Getting wet and shorter afloat isn't always the best way to see Cup racing
One of the advantages of having twelve teams racing and twelve races a day is that at some stage, somewhere there will always be some action to watch, stories to tell and issues to debate. The trick is making sure you’re in the right place to catch the action when it happens.
You might think a RIB with 300hp on the back would be the best deal, but when the breeze pipes up and spices up the action, getting between two course areas 7 miles apart is not a quick or simple affair. Do it too often and you’ll be a few millimetres shorter by the end of the week.
Instead, a hint to the answer lies with the thousands of people that have flocked down to the new America’s Cup park that has sprung from the dusty wastes around the Darsena harbour. During the racing the main arena, with its giant screen on which live video footage and live audio commentary is beamed, has drawn the crowds every day. Kitted out with trendy armchairs, tables and stools, the arena has proved a big hit with the experts too who frequently stroll down to the park to get a better view, a beer, a sandwich and the odd game of radio controlled model yachting to while away the time between the rounds.
So what did they see today?
Action and plenty of it. In brief, the Kiwis got locked into a battle with the Swedes that was very close. Iain Percy’s 39 team pulled off another victory that was very good, while K-Challenge got caught up in a pre-start that was very dramatic and Shosholoza saw their hopes of a point on the board evaporate by a margin of just 6 seconds to leave them feeling very depressed.
In more detail, the match between the Kiwis and the Swedish Victory Challenge should have been an easy(ish) win for the New Zealand team and yet the Swedes demonstrated that they were not up for being dismissed and hung onto the team that has yet to lose a race this season. With a final delta of 24 seconds, this was a clear demonstration of how close the racing has become across the fleet.
The 39 team may have come off the line slightly bruised after their encounter with K-Challenge but at the windward mark Iain Percy executed a text-book demonstration of how a port layline boat can gain the advantage when head to head with a starboard tacker. At first he bore away to dip the French boat’s stern, but K-Challenge’s skipper Thierry Peponnet executed a slow tack (to get them onto port) and then tried to luff Percy and his men in orange. A good plan you may think, but with too little momentum to finish the job off, the French boat stopped while Percy rolled over the French bow, bore away and round the mark ahead.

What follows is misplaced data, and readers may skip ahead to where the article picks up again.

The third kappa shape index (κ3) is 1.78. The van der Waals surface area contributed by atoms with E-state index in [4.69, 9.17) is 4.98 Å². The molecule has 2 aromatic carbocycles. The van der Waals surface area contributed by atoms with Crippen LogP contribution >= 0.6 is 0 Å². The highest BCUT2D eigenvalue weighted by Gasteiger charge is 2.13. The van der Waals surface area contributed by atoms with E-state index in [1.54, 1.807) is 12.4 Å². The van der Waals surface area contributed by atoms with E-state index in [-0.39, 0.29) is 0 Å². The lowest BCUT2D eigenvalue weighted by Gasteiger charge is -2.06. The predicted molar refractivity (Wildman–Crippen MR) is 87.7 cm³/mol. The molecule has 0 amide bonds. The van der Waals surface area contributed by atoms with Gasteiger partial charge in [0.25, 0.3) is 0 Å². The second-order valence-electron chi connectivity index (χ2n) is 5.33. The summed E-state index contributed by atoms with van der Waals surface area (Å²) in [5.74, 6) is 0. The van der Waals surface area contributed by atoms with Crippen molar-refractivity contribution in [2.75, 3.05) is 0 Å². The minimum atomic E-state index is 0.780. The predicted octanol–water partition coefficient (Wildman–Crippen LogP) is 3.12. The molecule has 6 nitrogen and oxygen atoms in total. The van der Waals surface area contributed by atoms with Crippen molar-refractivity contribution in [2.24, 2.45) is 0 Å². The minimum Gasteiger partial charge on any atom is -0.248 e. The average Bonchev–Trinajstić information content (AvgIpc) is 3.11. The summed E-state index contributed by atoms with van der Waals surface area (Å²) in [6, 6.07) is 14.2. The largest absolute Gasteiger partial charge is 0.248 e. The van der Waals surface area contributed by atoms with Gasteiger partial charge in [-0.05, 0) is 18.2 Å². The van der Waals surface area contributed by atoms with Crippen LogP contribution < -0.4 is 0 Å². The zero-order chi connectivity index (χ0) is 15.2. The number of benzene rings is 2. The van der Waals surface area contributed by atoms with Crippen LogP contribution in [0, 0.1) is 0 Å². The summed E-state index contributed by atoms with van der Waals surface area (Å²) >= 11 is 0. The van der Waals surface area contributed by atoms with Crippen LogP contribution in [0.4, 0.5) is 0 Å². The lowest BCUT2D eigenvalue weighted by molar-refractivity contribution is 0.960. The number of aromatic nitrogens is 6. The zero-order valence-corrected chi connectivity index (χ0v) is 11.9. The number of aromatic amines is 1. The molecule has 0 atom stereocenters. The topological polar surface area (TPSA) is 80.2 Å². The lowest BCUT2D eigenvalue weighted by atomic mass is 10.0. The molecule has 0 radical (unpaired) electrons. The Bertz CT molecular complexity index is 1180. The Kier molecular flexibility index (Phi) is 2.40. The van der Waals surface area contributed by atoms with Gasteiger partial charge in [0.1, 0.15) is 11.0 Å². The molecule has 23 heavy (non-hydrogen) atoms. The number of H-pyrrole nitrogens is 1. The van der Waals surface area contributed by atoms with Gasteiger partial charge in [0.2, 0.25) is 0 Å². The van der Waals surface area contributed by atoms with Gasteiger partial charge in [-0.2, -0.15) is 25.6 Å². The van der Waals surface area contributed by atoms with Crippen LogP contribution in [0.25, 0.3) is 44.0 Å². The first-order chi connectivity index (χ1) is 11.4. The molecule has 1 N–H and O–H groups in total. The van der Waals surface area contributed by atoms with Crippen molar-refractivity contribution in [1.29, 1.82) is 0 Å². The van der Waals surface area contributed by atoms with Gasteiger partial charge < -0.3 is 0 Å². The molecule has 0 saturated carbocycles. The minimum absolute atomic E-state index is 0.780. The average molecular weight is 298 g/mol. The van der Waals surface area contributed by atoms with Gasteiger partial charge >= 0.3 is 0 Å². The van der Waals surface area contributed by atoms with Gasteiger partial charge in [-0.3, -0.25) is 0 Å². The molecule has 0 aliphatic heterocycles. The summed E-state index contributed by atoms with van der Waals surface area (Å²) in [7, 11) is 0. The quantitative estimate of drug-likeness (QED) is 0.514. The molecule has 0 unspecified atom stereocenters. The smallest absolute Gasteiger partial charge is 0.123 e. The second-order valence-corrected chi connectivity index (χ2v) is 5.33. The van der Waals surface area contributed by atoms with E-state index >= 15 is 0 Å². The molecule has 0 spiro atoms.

The move defined the race and 39 scored another point.
Miffed at losing that race, K-Challenge were flustered and determined not to lose another in their second race of the day against the Swedes. But it wasn’t that simple.
K-Challenge got themselves into a mess at the start, incurred a penalty and ended up well over the line when the gun went. A perfect start for the Swedes, if that is, they too hadn’t mis-judged the distance to the line and found themselves 30cm OCS when the gun went. Both boats scrambled back behind the line, the French getting away ahead and then went on to extend their lead sufficiently to off load their penalty at the end.
Meanwhile, the South Africans appeared to have put a number of their technical difficulties behind them and led the Germans around the course to score what should have been their first win. But on each of the downwind legs the Germans ground them down and the South African’s last gybe into the finish was a poor one and allowed the United Internet Team of Germany to win by 6 seconds.
All in all, a good day to be watching telly, so long as it was in the Darsena Harbour.
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